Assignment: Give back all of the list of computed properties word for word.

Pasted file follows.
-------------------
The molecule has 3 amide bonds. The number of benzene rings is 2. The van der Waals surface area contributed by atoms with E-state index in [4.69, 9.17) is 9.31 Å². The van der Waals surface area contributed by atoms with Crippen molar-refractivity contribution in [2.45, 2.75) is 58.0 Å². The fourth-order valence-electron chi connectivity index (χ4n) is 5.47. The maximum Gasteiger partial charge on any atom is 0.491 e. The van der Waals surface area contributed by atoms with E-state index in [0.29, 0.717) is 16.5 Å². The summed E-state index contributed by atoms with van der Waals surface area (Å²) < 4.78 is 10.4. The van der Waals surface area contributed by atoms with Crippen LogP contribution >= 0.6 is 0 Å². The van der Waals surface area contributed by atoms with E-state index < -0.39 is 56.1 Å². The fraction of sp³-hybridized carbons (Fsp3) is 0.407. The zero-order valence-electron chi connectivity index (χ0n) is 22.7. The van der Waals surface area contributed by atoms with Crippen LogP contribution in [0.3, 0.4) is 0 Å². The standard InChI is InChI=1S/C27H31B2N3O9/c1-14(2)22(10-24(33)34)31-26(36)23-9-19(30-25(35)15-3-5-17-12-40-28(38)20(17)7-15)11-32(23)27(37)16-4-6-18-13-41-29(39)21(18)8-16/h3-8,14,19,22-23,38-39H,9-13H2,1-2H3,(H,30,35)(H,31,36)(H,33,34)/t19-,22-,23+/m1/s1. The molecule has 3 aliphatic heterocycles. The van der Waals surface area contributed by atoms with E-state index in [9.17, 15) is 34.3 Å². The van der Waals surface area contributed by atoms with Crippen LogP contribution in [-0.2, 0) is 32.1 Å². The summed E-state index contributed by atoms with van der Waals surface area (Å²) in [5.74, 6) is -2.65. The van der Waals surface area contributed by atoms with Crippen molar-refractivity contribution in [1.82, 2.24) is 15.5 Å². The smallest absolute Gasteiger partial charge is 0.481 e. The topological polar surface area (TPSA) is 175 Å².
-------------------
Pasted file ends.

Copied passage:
The molecule has 3 amide bonds. The number of benzene rings is 2. The van der Waals surface area contributed by atoms with E-state index in [4.69, 9.17) is 9.31 Å². The van der Waals surface area contributed by atoms with Crippen molar-refractivity contribution in [2.45, 2.75) is 58.0 Å². The fourth-order valence-electron chi connectivity index (χ4n) is 5.47. The maximum Gasteiger partial charge on any atom is 0.491 e. The van der Waals surface area contributed by atoms with E-state index in [0.29, 0.717) is 16.5 Å². The summed E-state index contributed by atoms with van der Waals surface area (Å²) < 4.78 is 10.4. The van der Waals surface area contributed by atoms with Crippen LogP contribution >= 0.6 is 0 Å². The van der Waals surface area contributed by atoms with E-state index < -0.39 is 56.1 Å². The fraction of sp³-hybridized carbons (Fsp3) is 0.407. The zero-order valence-electron chi connectivity index (χ0n) is 22.7. The van der Waals surface area contributed by atoms with Crippen LogP contribution in [0.3, 0.4) is 0 Å². The standard InChI is InChI=1S/C27H31B2N3O9/c1-14(2)22(10-24(33)34)31-26(36)23-9-19(30-25(35)15-3-5-17-12-40-28(38)20(17)7-15)11-32(23)27(37)16-4-6-18-13-41-29(39)21(18)8-16/h3-8,14,19,22-23,38-39H,9-13H2,1-2H3,(H,30,35)(H,31,36)(H,33,34)/t19-,22-,23+/m1/s1. The molecule has 3 aliphatic heterocycles. The van der Waals surface area contributed by atoms with E-state index in [9.17, 15) is 34.3 Å². The van der Waals surface area contributed by atoms with Crippen LogP contribution in [-0.2, 0) is 32.1 Å². The summed E-state index contributed by atoms with van der Waals surface area (Å²) in [5.74, 6) is -2.65. The van der Waals surface area contributed by atoms with Crippen molar-refractivity contribution in [1.82, 2.24) is 15.5 Å². The smallest absolute Gasteiger partial charge is 0.481 e. The topological polar surface area (TPSA) is 175 Å².